And no amount of work for a spiritually abusive pastor will give you more
acceptance than you already have.
Jesus recognized the burden that was being placed on sincere believers in
His time, who just wanted to do what is right. He saw them as sheep without
a shepherd, even though they were involved in the religious rituals in the
temple and synagogues.
They were bewildered (harassed and distressed and dejected and helpless),
like sheep without a shepherd.
—Matthew 9:36 AMP
In his book, Exposing Spiritual Abuse, Mike Fehlauer points out
that Jesus saw these dear people as harassed: “This word conveys the
idea of some outside force pressing upon the people, causing them to feel
weary, distressed and downcast. This outside force was the religious system
that placed its emphasis on outward appearances. It was a system that promised
peace based on one's ability to follow the prescribed rules and regulations.
If one failed, then there was judgment.”
“Not having a shepherd didn't mean that the people lacked for those
who told them what to do,” he continues. “There were plenty of
Pharisees willing to do that. It meant they had no one to lead them to spiritual
green pastures. A shepherd doesn't drive his sheep as cattlemen drive their
cattle. A shepherd leads his sheep to a safe place where food is plentiful
and where they can find rest.”
The term shepherd is an Old Testament metaphor as well. Ezekiel 34 contains
an exhortation in which the Lord holds the leaders of Israel responsible for
failing to care for the flock:
Son of man, prophesy against the shepherds of Israel, prophesy and say
to them, “Thus says the Lord GOD to the shepherds: ‘Woe to the
shepherds of Israel who feed themselves! Should not the shepherds feed the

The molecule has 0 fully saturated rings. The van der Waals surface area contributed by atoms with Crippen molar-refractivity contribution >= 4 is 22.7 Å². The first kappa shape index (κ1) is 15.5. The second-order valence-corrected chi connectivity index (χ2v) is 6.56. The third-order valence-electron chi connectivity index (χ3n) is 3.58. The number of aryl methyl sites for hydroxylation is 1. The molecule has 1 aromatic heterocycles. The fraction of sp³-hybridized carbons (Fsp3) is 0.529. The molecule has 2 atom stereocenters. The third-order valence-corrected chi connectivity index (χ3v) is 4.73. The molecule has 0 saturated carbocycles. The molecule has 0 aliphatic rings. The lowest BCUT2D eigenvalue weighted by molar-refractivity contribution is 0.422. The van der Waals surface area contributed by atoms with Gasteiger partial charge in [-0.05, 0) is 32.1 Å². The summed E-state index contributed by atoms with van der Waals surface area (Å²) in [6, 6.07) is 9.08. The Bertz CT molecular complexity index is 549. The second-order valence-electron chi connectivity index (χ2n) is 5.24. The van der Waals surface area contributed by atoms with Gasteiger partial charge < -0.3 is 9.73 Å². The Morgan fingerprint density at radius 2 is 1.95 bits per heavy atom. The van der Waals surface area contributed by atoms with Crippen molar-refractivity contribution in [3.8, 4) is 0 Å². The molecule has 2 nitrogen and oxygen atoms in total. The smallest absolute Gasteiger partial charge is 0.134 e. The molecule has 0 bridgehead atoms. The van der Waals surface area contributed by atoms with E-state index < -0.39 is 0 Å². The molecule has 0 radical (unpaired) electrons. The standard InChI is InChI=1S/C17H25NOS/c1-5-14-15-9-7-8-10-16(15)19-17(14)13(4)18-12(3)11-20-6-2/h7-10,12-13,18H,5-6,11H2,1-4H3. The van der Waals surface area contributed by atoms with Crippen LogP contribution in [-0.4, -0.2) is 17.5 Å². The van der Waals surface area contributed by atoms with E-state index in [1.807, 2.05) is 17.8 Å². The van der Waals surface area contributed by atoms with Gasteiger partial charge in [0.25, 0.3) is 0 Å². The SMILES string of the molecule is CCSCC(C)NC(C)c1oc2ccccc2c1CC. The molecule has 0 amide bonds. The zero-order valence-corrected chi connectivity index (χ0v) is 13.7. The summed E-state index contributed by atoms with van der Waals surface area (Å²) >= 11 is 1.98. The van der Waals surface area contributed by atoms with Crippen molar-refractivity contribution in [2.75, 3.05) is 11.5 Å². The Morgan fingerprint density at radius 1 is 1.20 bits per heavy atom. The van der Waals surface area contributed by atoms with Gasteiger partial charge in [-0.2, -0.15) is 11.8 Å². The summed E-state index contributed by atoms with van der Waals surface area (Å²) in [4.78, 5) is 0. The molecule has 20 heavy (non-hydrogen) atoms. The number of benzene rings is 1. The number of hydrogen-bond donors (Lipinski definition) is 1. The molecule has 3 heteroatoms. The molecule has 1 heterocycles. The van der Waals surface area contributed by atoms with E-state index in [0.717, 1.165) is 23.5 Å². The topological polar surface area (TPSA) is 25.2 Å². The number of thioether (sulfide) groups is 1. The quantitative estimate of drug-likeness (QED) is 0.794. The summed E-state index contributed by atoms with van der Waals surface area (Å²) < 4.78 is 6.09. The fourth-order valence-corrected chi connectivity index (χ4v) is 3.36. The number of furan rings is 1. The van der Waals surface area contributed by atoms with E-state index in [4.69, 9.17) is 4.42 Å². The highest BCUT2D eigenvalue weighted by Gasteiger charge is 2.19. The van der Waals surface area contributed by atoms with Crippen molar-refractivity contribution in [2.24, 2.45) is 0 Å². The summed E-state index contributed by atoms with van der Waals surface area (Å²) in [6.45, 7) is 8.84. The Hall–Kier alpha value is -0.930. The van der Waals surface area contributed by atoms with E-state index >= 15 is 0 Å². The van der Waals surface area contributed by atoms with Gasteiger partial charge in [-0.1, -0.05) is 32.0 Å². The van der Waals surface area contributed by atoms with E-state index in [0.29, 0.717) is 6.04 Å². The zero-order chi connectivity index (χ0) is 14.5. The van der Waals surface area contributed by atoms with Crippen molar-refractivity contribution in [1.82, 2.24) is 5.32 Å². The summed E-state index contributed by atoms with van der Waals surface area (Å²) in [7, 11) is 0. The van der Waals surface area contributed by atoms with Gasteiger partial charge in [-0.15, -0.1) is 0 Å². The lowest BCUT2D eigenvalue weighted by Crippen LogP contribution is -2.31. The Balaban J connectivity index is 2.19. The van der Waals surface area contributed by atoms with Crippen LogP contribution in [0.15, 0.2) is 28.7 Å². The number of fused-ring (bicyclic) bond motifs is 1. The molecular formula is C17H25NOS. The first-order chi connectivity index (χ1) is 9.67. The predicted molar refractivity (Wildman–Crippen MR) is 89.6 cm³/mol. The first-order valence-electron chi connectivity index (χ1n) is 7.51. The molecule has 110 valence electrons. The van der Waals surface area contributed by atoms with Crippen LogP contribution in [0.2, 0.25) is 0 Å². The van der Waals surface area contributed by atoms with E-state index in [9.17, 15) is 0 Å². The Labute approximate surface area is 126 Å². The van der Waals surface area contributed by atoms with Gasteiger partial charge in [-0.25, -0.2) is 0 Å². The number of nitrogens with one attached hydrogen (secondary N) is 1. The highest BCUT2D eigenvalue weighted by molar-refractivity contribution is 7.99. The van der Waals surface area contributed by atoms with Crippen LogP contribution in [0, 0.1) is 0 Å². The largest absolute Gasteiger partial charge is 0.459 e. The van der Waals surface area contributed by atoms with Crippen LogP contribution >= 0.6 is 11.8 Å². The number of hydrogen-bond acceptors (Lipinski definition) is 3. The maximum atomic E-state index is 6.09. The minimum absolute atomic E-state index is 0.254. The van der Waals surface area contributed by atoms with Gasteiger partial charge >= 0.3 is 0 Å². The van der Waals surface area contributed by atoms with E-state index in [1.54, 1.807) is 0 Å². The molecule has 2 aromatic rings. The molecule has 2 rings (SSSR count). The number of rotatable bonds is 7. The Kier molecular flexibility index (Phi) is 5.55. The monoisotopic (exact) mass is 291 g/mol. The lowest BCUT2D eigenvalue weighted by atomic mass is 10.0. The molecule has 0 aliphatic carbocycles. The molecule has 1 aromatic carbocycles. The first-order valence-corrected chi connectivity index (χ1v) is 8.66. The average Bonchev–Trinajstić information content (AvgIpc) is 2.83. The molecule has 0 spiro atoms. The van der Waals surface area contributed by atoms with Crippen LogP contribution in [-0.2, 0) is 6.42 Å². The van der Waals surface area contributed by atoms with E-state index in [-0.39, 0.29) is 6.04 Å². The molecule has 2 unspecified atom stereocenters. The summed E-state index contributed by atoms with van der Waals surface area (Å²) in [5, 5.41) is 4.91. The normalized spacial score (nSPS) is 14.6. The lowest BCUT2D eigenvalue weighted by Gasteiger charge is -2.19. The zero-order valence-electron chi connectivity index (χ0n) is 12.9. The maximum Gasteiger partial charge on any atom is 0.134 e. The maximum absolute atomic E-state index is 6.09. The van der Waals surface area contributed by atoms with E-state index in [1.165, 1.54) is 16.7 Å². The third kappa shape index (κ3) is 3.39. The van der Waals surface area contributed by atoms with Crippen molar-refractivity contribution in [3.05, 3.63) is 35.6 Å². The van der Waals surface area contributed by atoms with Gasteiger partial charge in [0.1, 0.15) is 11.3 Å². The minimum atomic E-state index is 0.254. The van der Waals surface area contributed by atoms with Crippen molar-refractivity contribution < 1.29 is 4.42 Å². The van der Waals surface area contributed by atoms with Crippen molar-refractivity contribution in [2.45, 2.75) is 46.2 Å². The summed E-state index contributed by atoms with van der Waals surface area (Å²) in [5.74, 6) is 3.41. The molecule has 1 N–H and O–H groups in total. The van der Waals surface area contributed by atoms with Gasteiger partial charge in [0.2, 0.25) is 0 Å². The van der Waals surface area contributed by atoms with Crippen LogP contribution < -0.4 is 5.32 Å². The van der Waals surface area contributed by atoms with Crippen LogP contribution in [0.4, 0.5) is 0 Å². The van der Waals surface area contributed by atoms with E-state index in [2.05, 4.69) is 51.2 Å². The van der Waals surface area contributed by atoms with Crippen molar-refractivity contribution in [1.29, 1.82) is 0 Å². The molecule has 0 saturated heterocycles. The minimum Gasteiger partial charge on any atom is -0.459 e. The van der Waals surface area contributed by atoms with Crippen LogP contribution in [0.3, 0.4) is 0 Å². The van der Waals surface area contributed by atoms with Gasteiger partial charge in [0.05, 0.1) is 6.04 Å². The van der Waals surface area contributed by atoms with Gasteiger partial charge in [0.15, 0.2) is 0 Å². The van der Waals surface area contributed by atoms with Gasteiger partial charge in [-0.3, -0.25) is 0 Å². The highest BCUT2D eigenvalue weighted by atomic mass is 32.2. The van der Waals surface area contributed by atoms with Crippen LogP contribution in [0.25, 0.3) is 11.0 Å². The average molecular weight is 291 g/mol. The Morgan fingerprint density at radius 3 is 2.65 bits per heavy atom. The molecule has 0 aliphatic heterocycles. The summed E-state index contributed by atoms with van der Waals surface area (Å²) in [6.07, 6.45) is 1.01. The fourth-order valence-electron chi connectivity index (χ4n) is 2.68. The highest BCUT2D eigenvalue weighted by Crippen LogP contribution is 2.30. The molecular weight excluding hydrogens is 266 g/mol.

flocks?You eat the fat and clothe yourselves with the wool; you slaughter
the fatlings, but you do not feed the flock. The weak you have not strengthened,
nor have you healed those who were sick, nor bound up the broken, nor brought
back what was driven away, nor sought what was lost; but with force and
cruelty you have ruled them. So they were scattered because there was no
I wonder if these modern-day Pharisees realize that God considers their congregations
as sheep without shepherds. Perhaps if they recognized how God viewed the
situation, they would change their ways.
The Christian seeking guidance from a spiritual leader must also be on the
lookout for the dangerous trap of spiritual elitism that can produce an "us-and-them,"
or a “fortress” mentality. This is a telltale sign of spiritual
abuse. A church or pastor with an elitist attitude teaches, if ever so subtly,
that no other church or ministry is preaching the pure gospel — or at
least, no one is preaching it the way they should, in other words, the way
that he is preaching it. An elitist leader will discourage members from visiting
other churches or receiving counsel from anyone who doesn't attend their church.
If anyone breaks this rule, he or she is viewed as rebellious.
We see a biblical example of this in 3 John 9–10:
I wrote to the church, but Diotrephes, who loves to have the preeminence
among them, does not receive us. Therefore, if I come, I will call to mind
his deeds which he does, prating against us with malicious words. And not
content with that, he himself does not receive the brethren, and forbids
those who wish to, putting them out of the church.
Spiritual elitism is not a new thing in the church, but the apostle John
rightly called it “evil.”